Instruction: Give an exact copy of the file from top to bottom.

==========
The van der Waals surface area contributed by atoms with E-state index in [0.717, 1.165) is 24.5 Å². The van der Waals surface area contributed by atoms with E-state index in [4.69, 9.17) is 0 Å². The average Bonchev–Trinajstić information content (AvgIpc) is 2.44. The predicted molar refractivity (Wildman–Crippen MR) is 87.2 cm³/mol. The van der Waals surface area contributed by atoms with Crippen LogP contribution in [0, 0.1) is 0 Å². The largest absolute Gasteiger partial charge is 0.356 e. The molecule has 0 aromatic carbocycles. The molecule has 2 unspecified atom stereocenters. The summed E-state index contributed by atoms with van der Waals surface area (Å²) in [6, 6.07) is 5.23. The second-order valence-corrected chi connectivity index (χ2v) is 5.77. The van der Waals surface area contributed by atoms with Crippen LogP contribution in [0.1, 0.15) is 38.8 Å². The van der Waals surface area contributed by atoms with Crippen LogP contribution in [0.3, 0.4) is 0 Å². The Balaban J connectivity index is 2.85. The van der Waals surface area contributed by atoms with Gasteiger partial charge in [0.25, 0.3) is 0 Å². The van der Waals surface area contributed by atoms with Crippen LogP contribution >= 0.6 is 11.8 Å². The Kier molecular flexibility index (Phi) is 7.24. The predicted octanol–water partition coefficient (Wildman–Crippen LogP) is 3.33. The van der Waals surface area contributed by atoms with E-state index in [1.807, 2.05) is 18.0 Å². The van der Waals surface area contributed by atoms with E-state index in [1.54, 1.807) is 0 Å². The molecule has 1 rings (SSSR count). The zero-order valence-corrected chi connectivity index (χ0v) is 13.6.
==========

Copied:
The van der Waals surface area contributed by atoms with E-state index in [0.717, 1.165) is 24.5 Å². The van der Waals surface area contributed by atoms with E-state index in [4.69, 9.17) is 0 Å². The average Bonchev–Trinajstić information content (AvgIpc) is 2.44. The predicted molar refractivity (Wildman–Crippen MR) is 87.2 cm³/mol. The van der Waals surface area contributed by atoms with Crippen LogP contribution in [0, 0.1) is 0 Å². The largest absolute Gasteiger partial charge is 0.356 e. The molecule has 0 aromatic carbocycles. The molecule has 2 unspecified atom stereocenters. The summed E-state index contributed by atoms with van der Waals surface area (Å²) in [6, 6.07) is 5.23. The second-order valence-corrected chi connectivity index (χ2v) is 5.77. The van der Waals surface area contributed by atoms with Crippen LogP contribution in [0.1, 0.15) is 38.8 Å². The van der Waals surface area contributed by atoms with Crippen LogP contribution in [0.3, 0.4) is 0 Å². The Balaban J connectivity index is 2.85. The van der Waals surface area contributed by atoms with Gasteiger partial charge in [0.25, 0.3) is 0 Å². The van der Waals surface area contributed by atoms with Crippen LogP contribution >= 0.6 is 11.8 Å². The Kier molecular flexibility index (Phi) is 7.24. The predicted octanol–water partition coefficient (Wildman–Crippen LogP) is 3.33. The van der Waals surface area contributed by atoms with E-state index in [1.807, 2.05) is 18.0 Å². The van der Waals surface area contributed by atoms with E-state index in [1.54, 1.807) is 0 Å². The molecule has 1 rings (SSSR count). The zero-order valence-corrected chi connectivity index (χ0v) is 13.6.